I learned some startling facts yesterday. For instance:
1. 25% of American women ages 18-34 would rather win America’s Next Top Model than a Nobel Peace Prize.
2. 22% of women would rather lose the ability to read than to lose their figures.
3. 51% of 18-25 year olds said that “becoming famous” was their most important or second most important life goal.
4. 50% of young women would rather get hit by a car than get fat.
5. 33% of women consider their appearance their most important quality—more than their job performance or their intelligence.
6. Most young women spend more time grooming themselves than reading or watching the news.
I’ve been reading Lisa Bloom’s book, Think, like a bee drawn to honey. (You can read about my previous post here). This is exactly the wake-up call that my generation needs. Personally, I find these statistics startling but altogether, quite true. What is it that makes our culture obsessed with the opulent and apathetic about our academics? We need to do something about it.
How can help this generation of young men, and especially young women, care about more than their hair? I think we’re going to be hard-pressed to find genuine happiness if we keep living an unrealistic life based on reality television. And I think the bigger problem is that we were bred into this culture. We were the first generation to be doused with divas—and somewhere along the way, we were taught to admire them. Personally, I’m still sticking with Julie Andrews.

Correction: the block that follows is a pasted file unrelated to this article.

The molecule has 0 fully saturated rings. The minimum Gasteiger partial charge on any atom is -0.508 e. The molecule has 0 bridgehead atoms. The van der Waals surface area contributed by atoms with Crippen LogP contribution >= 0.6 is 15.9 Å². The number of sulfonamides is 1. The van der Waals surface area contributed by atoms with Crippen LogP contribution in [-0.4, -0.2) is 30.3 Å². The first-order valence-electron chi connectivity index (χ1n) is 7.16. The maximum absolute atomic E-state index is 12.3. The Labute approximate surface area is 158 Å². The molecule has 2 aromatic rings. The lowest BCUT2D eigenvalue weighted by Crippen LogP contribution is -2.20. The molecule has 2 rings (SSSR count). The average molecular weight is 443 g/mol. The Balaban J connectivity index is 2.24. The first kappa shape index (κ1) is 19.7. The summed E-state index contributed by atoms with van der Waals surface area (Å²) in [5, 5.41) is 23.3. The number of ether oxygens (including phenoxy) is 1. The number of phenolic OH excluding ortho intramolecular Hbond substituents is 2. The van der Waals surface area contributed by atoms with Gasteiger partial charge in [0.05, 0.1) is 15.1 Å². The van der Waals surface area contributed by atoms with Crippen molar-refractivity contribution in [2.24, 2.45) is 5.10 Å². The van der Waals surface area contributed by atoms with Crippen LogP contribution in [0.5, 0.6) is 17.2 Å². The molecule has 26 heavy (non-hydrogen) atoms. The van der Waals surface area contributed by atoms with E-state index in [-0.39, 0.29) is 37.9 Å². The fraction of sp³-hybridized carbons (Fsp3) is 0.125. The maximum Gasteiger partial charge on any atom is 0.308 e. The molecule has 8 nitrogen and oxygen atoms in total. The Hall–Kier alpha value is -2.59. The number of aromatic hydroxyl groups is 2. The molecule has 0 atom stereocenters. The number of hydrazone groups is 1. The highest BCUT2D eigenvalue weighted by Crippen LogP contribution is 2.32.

I hope you’d take a Nobel Peace Prize over winning a modeling competition any day. Cover Girl, my a$$. It’s not like you see those girls ever again. But Al Gore, Mahatma Gandhi, and the Dalai Lama—those are the people that still take the runway of the world by storm. Now that’s fierce.
The Sunny Girl, Lauren Cook